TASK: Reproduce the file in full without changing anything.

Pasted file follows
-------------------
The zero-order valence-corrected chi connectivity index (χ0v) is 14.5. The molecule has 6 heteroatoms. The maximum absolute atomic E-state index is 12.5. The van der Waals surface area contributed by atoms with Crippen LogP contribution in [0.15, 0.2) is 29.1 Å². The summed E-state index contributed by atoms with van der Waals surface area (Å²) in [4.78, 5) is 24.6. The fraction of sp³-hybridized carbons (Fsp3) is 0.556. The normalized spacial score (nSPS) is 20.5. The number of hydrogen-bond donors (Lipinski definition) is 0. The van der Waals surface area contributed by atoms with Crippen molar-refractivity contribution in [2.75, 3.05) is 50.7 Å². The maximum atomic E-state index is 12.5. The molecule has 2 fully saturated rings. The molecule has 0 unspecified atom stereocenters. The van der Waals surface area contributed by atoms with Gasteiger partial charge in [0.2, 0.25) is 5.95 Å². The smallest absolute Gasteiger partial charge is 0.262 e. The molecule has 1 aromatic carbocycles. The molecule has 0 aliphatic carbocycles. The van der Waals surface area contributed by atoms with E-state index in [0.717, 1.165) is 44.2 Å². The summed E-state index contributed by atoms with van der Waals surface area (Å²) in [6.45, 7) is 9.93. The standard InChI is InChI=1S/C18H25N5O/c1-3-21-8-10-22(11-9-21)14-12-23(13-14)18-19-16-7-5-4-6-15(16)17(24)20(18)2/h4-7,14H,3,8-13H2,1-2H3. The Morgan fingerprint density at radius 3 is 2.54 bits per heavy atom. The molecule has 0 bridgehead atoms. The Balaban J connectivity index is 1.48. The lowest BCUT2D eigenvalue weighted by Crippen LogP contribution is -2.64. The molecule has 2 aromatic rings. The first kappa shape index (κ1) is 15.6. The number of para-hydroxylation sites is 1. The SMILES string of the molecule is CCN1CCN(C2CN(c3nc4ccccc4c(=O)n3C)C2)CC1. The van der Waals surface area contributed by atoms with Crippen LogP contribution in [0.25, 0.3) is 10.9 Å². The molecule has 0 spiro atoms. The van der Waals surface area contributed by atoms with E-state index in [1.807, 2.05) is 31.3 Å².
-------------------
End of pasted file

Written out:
The zero-order valence-corrected chi connectivity index (χ0v) is 14.5. The molecule has 6 heteroatoms. The maximum absolute atomic E-state index is 12.5. The van der Waals surface area contributed by atoms with Crippen LogP contribution in [0.15, 0.2) is 29.1 Å². The summed E-state index contributed by atoms with van der Waals surface area (Å²) in [4.78, 5) is 24.6. The fraction of sp³-hybridized carbons (Fsp3) is 0.556. The normalized spacial score (nSPS) is 20.5. The number of hydrogen-bond donors (Lipinski definition) is 0. The van der Waals surface area contributed by atoms with Crippen molar-refractivity contribution in [2.75, 3.05) is 50.7 Å². The maximum atomic E-state index is 12.5. The molecule has 2 fully saturated rings. The molecule has 0 unspecified atom stereocenters. The van der Waals surface area contributed by atoms with Gasteiger partial charge in [0.2, 0.25) is 5.95 Å². The smallest absolute Gasteiger partial charge is 0.262 e. The molecule has 1 aromatic carbocycles. The molecule has 0 aliphatic carbocycles. The van der Waals surface area contributed by atoms with E-state index in [0.717, 1.165) is 44.2 Å². The summed E-state index contributed by atoms with van der Waals surface area (Å²) in [6.45, 7) is 9.93. The standard InChI is InChI=1S/C18H25N5O/c1-3-21-8-10-22(11-9-21)14-12-23(13-14)18-19-16-7-5-4-6-15(16)17(24)20(18)2/h4-7,14H,3,8-13H2,1-2H3. The Morgan fingerprint density at radius 3 is 2.54 bits per heavy atom. The molecule has 0 bridgehead atoms. The Balaban J connectivity index is 1.48. The lowest BCUT2D eigenvalue weighted by Crippen LogP contribution is -2.64. The molecule has 2 aromatic rings. The first kappa shape index (κ1) is 15.6. The number of para-hydroxylation sites is 1. The SMILES string of the molecule is CCN1CCN(C2CN(c3nc4ccccc4c(=O)n3C)C2)CC1. The van der Waals surface area contributed by atoms with Crippen LogP contribution in [0.25, 0.3) is 10.9 Å². The molecule has 0 spiro atoms. The van der Waals surface area contributed by atoms with E-state index in [1.807, 2.05) is 31.3 Å².